I guess I’d known somehow so it wasn’t so much of a shock. I looked exactly like the girl I’d seen standing in the fake fountain back in Los Perdidos complete with long blond hair. The light in the room, mostly from two small, high windows and the fireplace gave me enough of a that I could see a familiar looking pair of green eyes. My own eyes looked back at me in a stranger’s face.

The big guy —and he was big; taller than the door to the room— was not named Blondie or even Dunkelnarry, like I thought I had heard Kilda call him. Rotgar was his name which, with my new understanding of the language, I realized meant Redfish. Or Redspear. A kind of fish called a spear? En gar, duu gar, Rotgar, blau gar?

Anyway, I started to speak when I realized something else. Dunkelnarry wasn’t anyone’s name; it meant something like dumbfuck. I giggled, looking up at him. The noise embarrassed me and caused me to giggle again. You couldn’t call it anything else, it was a giggle.

He had turned back around after I was dressed and he grinned back at me which made things worse. I kept trying to turn the titters into guffaws but it wasn’t working. He made faces at me, enjoying himself. “Stay gar den dunkelnarry ikka!” I said which only made him laugh. Stop playing the fool. Narry equal fool; dunkel equal… well, little thump; which could also mean… fuck.

I finally had to stuff a hand in my mouth to stop the giggles. And they both acted as if that were the cutest damn thing. Maybe if I could stay annoyed…. Kilda at least seemed a bit afraid of my temper.

Where the hell was I? What had happened? I had so many questions I wanted to ask.

“Var ams ig?” I asked. Where am I? It was English of a sort, like it had a lot of Danish or Norse or German mixed in. I could understand it and speak it which, when I thought about it, was a lot less amazing than having been turned into a teenage girl.

“In your sitting room in the castle,” said Kilda. Well, not sitting room and not castle. I had a sitting room, even if it was a “rom mid arda,” room with a fireplace? And “great house” would be the literal translation of “grotehus” but she meant something very like a castle, and how did I know that?

I looked around. “It’s not so great but grotty isn’t far off,” I muttered in my own version of English. The floor was stone and two of the walls, too. One stone wall had two windows, small and high up, but I could see gray sky with clouds and a patch of blue now and then. The glass in the windows looked lumpy and cloudy, too. The other stone wall had a fireplace. The two remaining walls were wood painted a sort of scrambled-egg-yellow and the furniture was painted wood in brighter colors. Besides the bed, there were two benches, two tables, the thing like a wardrobe with doors and the primitive chest of drawers. The benches and one table were red, the other stuff blue. There were two doors, too, in the wooden walls, both of them painted blue as well.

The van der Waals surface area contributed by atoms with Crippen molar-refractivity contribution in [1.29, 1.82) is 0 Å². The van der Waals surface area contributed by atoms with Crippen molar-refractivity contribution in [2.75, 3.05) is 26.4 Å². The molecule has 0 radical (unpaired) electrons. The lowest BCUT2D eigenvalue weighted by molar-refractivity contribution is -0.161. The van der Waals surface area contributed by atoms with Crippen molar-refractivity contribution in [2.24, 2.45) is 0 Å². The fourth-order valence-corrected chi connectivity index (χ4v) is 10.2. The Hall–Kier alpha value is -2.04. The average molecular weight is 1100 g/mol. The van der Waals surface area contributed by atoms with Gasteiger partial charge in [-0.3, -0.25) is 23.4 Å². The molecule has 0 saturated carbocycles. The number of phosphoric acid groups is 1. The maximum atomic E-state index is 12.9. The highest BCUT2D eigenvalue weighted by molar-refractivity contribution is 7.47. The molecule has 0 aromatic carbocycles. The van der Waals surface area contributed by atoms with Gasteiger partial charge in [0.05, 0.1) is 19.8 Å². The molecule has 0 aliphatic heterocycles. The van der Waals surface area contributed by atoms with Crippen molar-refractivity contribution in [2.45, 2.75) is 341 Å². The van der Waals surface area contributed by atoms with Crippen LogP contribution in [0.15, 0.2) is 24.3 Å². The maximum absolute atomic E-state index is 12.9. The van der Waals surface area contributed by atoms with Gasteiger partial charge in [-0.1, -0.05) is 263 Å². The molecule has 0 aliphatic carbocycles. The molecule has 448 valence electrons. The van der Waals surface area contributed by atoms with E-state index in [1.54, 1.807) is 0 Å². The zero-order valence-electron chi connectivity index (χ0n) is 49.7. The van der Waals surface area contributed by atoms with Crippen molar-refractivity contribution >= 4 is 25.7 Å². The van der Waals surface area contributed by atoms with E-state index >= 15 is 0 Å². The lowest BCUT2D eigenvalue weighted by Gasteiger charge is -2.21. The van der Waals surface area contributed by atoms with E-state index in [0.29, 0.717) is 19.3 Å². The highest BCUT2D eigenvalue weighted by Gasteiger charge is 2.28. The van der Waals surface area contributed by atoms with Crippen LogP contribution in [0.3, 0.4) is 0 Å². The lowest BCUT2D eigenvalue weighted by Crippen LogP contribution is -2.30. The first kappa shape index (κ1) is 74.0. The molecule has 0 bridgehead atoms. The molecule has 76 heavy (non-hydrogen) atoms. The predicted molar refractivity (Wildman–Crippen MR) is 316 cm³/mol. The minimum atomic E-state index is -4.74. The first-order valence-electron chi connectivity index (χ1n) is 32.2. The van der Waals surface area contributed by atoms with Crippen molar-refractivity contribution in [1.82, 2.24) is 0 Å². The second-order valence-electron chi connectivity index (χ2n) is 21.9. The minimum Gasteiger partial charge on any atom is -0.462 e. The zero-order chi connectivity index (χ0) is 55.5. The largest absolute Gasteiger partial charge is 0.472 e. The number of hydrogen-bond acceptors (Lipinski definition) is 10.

It wasn’t a large room, maybe twelve feet square, but I had trouble judging the size because I was the smallest person in it. “Ig amst lilla, ikka,” I grumbled. I’m so small.

Rotgar, the goof, nodded, grinned, and held his thumb and index finger up about an inch apart.

I looked away to keep from giggling again. I wanted to be angry with him for teasing me, but it wasn’t working. I kept sneaking looks, he was so big and seemed sure of himself. And looking at him felt dangerous.

“What happened to the clothes I was wearing?” I asked.

“Dey ger geblodt, ikka,” said Kilda.

They were soaked. I could understand that, not just the words, but rolling around in the snow probably did get them thoroughly wet. “Ond vo bist dets?” I asked. But where are they?

I got distracted noticing that the word “they” was said one way at the beginning of a sentence and a different way at the end and I didn’t hear her answer. “Say again?” I said and that sounded almost the same as the phrase in English would. I marveled at how I could use this language effortlessly when in my past life I had never been able to conquer the Spanish future tense.

“I said,” Kilda repeated, “They are hanging on the rack by the fire to dry out.” She pointed, too and I saw them—my uniform shirt and my white undershirt hanging from hinged sticks projecting from the wall near the fireplace. They were even right side up and out.

Rotgar wandered over there and examined the khaki shirt with its patches and badges. I saw his lips moving as he fingered my name tag. “Gal-lant,” he pronounced carefully. ”Why is the writing on this thing in Reymish?” he asked, turning to look at me.

I had no answer for him because I had no idea what the hell Reymish was. He didn’t notice my non-response because he had gotten interested in the buttoned pocket itself. Had people here never seen buttons before?

“Ach!” he said. “This is a very clever knotting, the cloth is folded and sewn to make a small pouch and it is held closed by this little knob thrust through the eye.” He laughed, evidently pleased with himself for having figured it out.

I couldn’t resist rolling my eyes when he looked in my direction and that made him laugh again and… that made me giggle again. Damn.

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This story is 1958 words long.